It sounds to me as if you are struggling with the permanence of a decision, and I can tell you that you really shouldn't worry. Leaving your job is usually permanent, yes, but only concerning that particular job. You are not looking for a career end, but instead you are searching for a career change. And you are taking some time off to clear your head and figure out what that change might be. People do it all the time. It's a healthy decision, not a shallow one. Here's your script, for yourself, your parents, and anyone else who asks:

I'm not happy with my job and I need a change. This is how I'm going about it.

And then get excited about the possibilities!
posted by raisingsand at 6:33 AM on May 2, 2016 [1 favorite]

Maybe set yourself a time limit after which you re-evaluate? For example, after three months, if you wanted to, are you in a field where part-time work is an option?

Agreed about the housework, too. I'm a teacher, and if I am 'home' in the summer---even if I am taking a course or something---husband definitely starts feeling like I can just throw in some laundry for him or something. I don't always appreciate this expectation :-)

Think, too, about how much time you'll be able to spend outside the house. Is there work/projects you can do elsewhere? I find during the summers, I tend to not do so well if I am home all the time. But then I don't get a bus pass so I find myself rationing the tokens and not going too far. It's a vicious cycle :-)
posted by JoannaC at 6:48 AM on May 2, 2016

Check out It's a blog and forum about early retirement. He focuses on the financial aspect in a lot of the early posts, but since then has written about what to do after you retire and how to handle your finances during retirement. The forums are particularly helpful, with people posting their after retirement updates and how it affects their families. You'd be surprised how many extended family members seem to take one's early retirement as a personal affront.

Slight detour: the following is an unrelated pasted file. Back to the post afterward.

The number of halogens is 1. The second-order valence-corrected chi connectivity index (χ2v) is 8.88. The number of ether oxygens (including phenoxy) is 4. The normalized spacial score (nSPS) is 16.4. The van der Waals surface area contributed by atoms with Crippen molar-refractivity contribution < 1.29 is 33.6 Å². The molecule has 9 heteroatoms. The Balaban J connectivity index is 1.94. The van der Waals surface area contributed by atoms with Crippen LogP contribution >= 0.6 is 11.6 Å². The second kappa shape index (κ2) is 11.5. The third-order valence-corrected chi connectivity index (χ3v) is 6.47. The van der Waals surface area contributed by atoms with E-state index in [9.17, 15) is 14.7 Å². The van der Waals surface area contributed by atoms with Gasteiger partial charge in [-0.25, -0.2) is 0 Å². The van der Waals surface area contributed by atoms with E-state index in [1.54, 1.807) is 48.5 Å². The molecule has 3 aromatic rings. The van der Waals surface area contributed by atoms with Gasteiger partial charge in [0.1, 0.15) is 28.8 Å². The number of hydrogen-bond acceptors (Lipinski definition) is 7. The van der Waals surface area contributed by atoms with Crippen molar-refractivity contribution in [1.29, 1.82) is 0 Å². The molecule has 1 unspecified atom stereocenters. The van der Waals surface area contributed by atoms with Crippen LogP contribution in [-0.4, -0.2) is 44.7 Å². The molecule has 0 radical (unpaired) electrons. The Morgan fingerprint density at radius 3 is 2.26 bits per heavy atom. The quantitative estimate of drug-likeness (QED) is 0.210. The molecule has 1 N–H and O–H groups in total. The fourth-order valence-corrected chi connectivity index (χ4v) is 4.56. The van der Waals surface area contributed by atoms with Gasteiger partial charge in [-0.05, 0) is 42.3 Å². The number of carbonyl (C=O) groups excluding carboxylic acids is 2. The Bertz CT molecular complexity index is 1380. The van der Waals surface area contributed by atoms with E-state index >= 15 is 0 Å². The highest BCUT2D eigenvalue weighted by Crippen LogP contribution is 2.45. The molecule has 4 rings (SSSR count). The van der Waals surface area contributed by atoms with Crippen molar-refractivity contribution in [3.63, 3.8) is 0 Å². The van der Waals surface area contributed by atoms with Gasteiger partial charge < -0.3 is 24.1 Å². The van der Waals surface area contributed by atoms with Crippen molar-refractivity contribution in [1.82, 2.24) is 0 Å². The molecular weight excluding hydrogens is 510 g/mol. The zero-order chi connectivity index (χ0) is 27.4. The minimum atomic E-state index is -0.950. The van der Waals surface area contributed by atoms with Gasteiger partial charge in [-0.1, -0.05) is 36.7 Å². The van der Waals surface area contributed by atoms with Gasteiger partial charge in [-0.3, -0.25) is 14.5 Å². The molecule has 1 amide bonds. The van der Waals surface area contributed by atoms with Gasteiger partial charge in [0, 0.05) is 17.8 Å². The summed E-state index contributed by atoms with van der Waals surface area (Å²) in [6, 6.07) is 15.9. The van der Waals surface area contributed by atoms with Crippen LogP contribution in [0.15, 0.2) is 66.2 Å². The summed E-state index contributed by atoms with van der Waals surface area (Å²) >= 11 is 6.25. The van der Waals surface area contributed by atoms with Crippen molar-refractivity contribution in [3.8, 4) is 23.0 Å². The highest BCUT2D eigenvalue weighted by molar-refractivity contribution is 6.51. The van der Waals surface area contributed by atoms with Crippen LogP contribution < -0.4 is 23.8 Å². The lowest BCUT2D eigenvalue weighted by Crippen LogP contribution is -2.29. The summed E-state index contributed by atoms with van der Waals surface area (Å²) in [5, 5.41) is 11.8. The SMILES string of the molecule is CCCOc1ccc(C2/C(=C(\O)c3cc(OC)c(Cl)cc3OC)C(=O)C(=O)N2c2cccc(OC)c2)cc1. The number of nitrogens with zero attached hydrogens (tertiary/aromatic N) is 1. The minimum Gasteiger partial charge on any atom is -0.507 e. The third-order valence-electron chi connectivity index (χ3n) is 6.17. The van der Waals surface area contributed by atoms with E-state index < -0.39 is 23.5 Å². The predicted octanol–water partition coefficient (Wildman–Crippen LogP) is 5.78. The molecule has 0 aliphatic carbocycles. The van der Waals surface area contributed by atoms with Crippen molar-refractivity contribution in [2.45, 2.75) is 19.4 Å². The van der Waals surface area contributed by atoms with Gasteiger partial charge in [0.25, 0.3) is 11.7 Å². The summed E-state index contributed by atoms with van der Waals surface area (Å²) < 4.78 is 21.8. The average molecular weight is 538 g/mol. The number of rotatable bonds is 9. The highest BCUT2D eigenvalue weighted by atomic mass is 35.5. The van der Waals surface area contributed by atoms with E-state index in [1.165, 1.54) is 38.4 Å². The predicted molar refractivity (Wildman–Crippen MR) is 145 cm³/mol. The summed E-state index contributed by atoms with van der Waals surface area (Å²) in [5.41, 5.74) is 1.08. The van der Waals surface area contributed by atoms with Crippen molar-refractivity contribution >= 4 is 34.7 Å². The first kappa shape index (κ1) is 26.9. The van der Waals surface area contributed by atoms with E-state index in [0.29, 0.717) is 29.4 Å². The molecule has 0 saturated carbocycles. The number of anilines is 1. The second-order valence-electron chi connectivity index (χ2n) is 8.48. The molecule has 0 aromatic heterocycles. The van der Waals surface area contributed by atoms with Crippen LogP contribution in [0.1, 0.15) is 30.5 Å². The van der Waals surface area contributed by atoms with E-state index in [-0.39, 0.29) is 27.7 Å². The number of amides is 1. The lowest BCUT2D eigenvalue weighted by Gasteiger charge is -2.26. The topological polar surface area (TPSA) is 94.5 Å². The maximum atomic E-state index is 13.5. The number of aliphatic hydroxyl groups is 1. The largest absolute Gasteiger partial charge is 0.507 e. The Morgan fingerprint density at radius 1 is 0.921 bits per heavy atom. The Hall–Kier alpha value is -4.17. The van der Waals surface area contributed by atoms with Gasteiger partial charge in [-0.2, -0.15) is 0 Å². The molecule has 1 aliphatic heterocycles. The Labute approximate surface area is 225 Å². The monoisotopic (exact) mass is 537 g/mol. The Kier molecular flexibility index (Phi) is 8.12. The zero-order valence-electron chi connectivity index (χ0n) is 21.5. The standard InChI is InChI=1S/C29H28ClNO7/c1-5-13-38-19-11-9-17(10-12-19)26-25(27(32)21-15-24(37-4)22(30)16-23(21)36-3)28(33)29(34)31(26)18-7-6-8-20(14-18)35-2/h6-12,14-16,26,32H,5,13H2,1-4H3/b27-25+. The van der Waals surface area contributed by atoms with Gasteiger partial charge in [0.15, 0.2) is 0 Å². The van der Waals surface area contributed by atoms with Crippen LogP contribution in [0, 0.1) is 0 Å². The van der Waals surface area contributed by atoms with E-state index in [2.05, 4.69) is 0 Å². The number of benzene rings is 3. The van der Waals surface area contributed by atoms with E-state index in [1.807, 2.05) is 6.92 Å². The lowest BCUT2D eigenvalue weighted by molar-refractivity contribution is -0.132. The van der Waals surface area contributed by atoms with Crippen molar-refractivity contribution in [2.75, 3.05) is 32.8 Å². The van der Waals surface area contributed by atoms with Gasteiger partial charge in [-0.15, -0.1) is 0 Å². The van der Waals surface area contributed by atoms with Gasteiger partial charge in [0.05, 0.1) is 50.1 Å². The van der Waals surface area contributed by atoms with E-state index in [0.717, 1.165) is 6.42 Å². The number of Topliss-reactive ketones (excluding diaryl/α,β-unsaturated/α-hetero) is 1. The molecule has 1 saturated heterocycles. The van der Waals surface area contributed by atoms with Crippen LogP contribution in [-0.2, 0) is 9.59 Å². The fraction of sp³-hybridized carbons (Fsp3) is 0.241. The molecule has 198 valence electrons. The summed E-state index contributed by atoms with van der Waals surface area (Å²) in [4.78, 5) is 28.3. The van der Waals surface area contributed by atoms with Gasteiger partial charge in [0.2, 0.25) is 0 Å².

posted by domo at 6:55 AM on May 2, 2016 [1 favorite]

[sorry. posted in a rush earlier and muddled emotional and domestic labour. in short, without competing "responsibilities" your partner's job can expand and you can end up supporting that. you get all the labours. maybe that is ok. for us it opened up a can of worms about the "value" of paid work, unpaid work, self care, etc.]
posted by andrewcooke at 7:13 AM on May 2, 2016 [1 favorite]

If you're burned out, it makes total sense to take time out to figure stuff out. Nothing wrong with it.

Some issues I see with this as a *long term* plan... The main one is, this plan depends on the status quo continuing indefinitely. Anything could happen - your husband could, potentially (fortune forbid), get fired or fall ill, or something unexpected could happen between you. Then you'd be stuck making a go of it one your own, as a fitness instructor or temp, at 40 or 45... not ideal. In that case, you might well be able to pick up your old line of work at that point, or not, it all depends. Time out of the workforce - i.e. time out of a decently paying line of work - would hurt you, if any of that came to pass.

I also think you might be underestimating the level and nature of the stress involved in low-level office work. (Boredom, being the low person on the totem pole - just, being subordinate, professionally - with little control over your processes, office politics [or even if you like your coworkers and supervisors, just seeing the same 5 or 10 people, day in, day out, day in again] - not easy. Maybe on a part-time basis, if you have good and strong alternate sources of value.) Fitness instructors work early mornings and evenings, and cap out at certain salary level; also, the ones who do it for money have to hustle. Your health isn't great, you say, so I'm not sure it's a good bet for the long haul. No matter what you do, hustling for two+ gigs at a time and balancing possibly competing schedules is stressful.